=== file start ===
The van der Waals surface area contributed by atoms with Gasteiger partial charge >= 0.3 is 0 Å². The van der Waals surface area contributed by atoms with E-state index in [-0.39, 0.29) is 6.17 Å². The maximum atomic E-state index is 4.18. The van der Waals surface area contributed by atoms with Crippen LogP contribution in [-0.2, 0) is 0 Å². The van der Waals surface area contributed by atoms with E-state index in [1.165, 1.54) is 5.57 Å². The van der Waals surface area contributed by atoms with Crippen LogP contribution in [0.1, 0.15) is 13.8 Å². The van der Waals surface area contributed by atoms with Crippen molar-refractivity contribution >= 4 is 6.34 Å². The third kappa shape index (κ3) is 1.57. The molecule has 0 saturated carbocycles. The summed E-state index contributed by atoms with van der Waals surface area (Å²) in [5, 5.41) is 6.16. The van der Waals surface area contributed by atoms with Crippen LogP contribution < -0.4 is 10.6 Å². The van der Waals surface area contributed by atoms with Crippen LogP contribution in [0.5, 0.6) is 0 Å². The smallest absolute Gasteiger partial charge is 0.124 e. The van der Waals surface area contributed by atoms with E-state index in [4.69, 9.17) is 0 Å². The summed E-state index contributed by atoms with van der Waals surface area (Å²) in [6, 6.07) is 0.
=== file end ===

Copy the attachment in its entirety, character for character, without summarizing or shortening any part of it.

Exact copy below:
The van der Waals surface area contributed by atoms with Gasteiger partial charge >= 0.3 is 0 Å². The van der Waals surface area contributed by atoms with E-state index in [-0.39, 0.29) is 6.17 Å². The maximum atomic E-state index is 4.18. The van der Waals surface area contributed by atoms with Crippen LogP contribution in [-0.2, 0) is 0 Å². The van der Waals surface area contributed by atoms with E-state index in [1.165, 1.54) is 5.57 Å². The van der Waals surface area contributed by atoms with Crippen LogP contribution in [0.1, 0.15) is 13.8 Å². The van der Waals surface area contributed by atoms with Crippen molar-refractivity contribution >= 4 is 6.34 Å². The third kappa shape index (κ3) is 1.57. The molecule has 0 saturated carbocycles. The summed E-state index contributed by atoms with van der Waals surface area (Å²) in [5, 5.41) is 6.16. The van der Waals surface area contributed by atoms with Crippen LogP contribution < -0.4 is 10.6 Å². The van der Waals surface area contributed by atoms with Crippen LogP contribution in [0.5, 0.6) is 0 Å². The smallest absolute Gasteiger partial charge is 0.124 e. The van der Waals surface area contributed by atoms with E-state index in [4.69, 9.17) is 0 Å². The summed E-state index contributed by atoms with van der Waals surface area (Å²) in [6, 6.07) is 0.